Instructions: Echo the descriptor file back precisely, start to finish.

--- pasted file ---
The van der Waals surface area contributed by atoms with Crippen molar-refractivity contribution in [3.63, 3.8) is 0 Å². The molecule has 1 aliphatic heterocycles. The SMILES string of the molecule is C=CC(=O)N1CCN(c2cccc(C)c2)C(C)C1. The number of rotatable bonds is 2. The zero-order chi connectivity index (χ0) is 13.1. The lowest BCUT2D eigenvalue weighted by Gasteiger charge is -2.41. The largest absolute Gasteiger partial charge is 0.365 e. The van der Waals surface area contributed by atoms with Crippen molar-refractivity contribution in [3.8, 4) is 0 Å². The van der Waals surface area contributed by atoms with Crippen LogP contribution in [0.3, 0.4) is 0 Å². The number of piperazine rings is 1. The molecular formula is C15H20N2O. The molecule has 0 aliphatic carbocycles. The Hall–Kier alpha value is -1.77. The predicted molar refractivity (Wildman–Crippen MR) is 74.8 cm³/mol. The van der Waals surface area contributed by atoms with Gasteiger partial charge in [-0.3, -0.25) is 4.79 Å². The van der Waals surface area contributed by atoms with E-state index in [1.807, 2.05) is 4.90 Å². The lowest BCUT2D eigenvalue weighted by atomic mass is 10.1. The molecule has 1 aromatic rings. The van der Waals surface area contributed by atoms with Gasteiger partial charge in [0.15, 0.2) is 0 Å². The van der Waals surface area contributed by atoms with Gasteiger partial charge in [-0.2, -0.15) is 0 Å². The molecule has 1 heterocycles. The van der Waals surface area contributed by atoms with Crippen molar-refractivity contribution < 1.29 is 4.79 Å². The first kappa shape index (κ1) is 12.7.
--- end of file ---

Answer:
The van der Waals surface area contributed by atoms with Crippen molar-refractivity contribution in [3.63, 3.8) is 0 Å². The molecule has 1 aliphatic heterocycles. The SMILES string of the molecule is C=CC(=O)N1CCN(c2cccc(C)c2)C(C)C1. The number of rotatable bonds is 2. The zero-order chi connectivity index (χ0) is 13.1. The lowest BCUT2D eigenvalue weighted by Gasteiger charge is -2.41. The largest absolute Gasteiger partial charge is 0.365 e. The van der Waals surface area contributed by atoms with Crippen molar-refractivity contribution in [3.8, 4) is 0 Å². The van der Waals surface area contributed by atoms with Crippen LogP contribution in [0.3, 0.4) is 0 Å². The number of piperazine rings is 1. The molecular formula is C15H20N2O. The molecule has 0 aliphatic carbocycles. The Hall–Kier alpha value is -1.77. The predicted molar refractivity (Wildman–Crippen MR) is 74.8 cm³/mol. The van der Waals surface area contributed by atoms with Gasteiger partial charge in [-0.3, -0.25) is 4.79 Å². The van der Waals surface area contributed by atoms with E-state index in [1.807, 2.05) is 4.90 Å². The lowest BCUT2D eigenvalue weighted by atomic mass is 10.1. The molecule has 1 aromatic rings. The van der Waals surface area contributed by atoms with Gasteiger partial charge in [0.15, 0.2) is 0 Å². The van der Waals surface area contributed by atoms with Gasteiger partial charge in [-0.2, -0.15) is 0 Å². The molecule has 1 heterocycles. The van der Waals surface area contributed by atoms with Crippen molar-refractivity contribution < 1.29 is 4.79 Å². The first kappa shape index (κ1) is 12.7.